The troops are taking a lot of casualties and there are reports they don’t have the back-up they need from units of the regular army which have not yet moved inside the city.

It was never going to be easy to dislodge Islamic State from Mosul, but unless the militants suddenly collapse or cut and run, it looks like it is going to be a long, costly battle.

Iraq’s government has been bragging that the Iraqi army is going to strike a blow that will defeat ISIS in Mosul very quickly. Galpin’s point was that Iraq’s government is wrong, and also that nobody knows what’s going to happen, except that it will take a long time.

A web site reader posted the following comment with regard to the situation in Syria: “I like to think I’m well-read and a capable reader. I don’t have a clue as to who’s doing what to whom and with what friends. How I wish America could afford to ignore this rabid dog fight, but we best not. Trouble is, who has enough mental acuity to keep all these abbreviations and their cloud-of-dust punch-ups straight in their minds? I surely don’t.”

This is an interesting observation, because it illustrates what an early and confusing stage the Mideast war is at, before it is completely clear who is fighting whom. When you think of WWII, you think of huge armies and navies from Germany, Japan, Russia, Britain, the US, and so forth. But the Mideast wars haven’t yet reached that state. You have small tribes and militias fighting each other in what might be called “mini-wars” – whether in Syria, Iraq, Yemen or Libya. National governments are trying their best to stay out of these mini-wars, except to provide weapons or money. Iran and Saudi Arabia are on opposite sides of wars in Syria, Iraq and Yemen, but one cannot at this time say that Iran and Saudi Arabia are at war.

In this generational Crisis era, that situation cannot last forever. New generations of nationalistic, xenophobic young men are growing up in tribes and villages all over the Mideast. They are fighting each other in these mini-wars, but the number and ferocity of the mini-wars is growing. At some point, the Saudis will do something that the Iranians believe requires retaliation, or vice-versa, or maybe it will start with Pakistan versus India, or China versus Vietnam.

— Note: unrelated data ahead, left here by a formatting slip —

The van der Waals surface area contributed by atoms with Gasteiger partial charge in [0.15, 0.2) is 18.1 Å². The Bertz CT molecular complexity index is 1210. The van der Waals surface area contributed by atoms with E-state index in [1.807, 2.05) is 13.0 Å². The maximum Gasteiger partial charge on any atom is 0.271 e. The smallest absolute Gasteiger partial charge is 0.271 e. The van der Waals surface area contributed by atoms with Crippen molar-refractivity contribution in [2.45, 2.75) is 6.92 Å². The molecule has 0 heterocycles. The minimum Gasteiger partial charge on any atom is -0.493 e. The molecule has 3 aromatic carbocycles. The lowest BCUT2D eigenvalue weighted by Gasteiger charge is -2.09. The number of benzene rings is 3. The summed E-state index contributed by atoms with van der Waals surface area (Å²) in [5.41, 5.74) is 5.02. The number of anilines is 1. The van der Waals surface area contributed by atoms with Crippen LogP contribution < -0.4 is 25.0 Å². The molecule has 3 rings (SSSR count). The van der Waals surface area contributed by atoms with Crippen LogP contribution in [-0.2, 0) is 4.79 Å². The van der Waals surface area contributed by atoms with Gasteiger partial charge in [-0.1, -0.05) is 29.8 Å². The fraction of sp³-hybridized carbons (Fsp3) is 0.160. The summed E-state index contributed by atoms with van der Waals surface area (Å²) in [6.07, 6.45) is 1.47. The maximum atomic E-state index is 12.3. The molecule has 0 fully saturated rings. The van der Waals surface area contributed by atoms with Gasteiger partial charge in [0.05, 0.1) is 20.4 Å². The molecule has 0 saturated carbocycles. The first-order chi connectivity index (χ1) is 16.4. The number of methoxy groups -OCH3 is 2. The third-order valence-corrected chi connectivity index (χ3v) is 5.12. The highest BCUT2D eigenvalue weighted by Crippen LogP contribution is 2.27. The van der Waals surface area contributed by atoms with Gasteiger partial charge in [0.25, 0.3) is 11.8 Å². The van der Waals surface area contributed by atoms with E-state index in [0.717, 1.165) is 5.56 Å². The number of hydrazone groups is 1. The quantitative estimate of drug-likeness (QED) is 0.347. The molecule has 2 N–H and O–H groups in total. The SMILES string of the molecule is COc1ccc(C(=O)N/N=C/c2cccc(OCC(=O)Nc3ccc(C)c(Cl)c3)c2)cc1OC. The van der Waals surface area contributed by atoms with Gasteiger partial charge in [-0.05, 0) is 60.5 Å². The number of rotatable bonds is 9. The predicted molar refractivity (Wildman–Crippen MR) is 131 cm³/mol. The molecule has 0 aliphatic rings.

So what’s going to happen in Mosul? If the Shia militias enter Mosul, will they liberate the Sunni residents or will they commit atrocities again, as they have in the past? Will Turkey decide to intervene to protect its interests in Mosul and protect the Turkmen citizens? Will that draw in more Iranian forces?

The fact is that nobody has a clue what is going to happen. This is an “organic” situation where you have lots of tribal and ethnic groups. There are commanders directing each of the small groups, but there’s nobody running the whole show. Nobody knows what’s going to happen, because all these groups are increasingly nationalistic, and even they don’t know what they’re going to do.

The good news is that, for the time being, these mini-wars don’t affect us (unless you have friends or family in the region). The bad news is that these mini-wars are going to coalesce and become larger, and other nations will be forced to choose which side they want to be on. And then there will be a full-scale Mideast war — Sunni versus Shia, Arab versus Jew, and ethnic group versus ethnic group. BBC and Reuters

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KEYS: Generational Dynamics, Iraq, Mosul, Iran, Shia, Islamic State / of Iraq and Syria/Sham/the Levant, IS, ISIS, ISIL, Daesh, Human Rights Watch, BBC, Richard Galpin, Najim al-Jibouri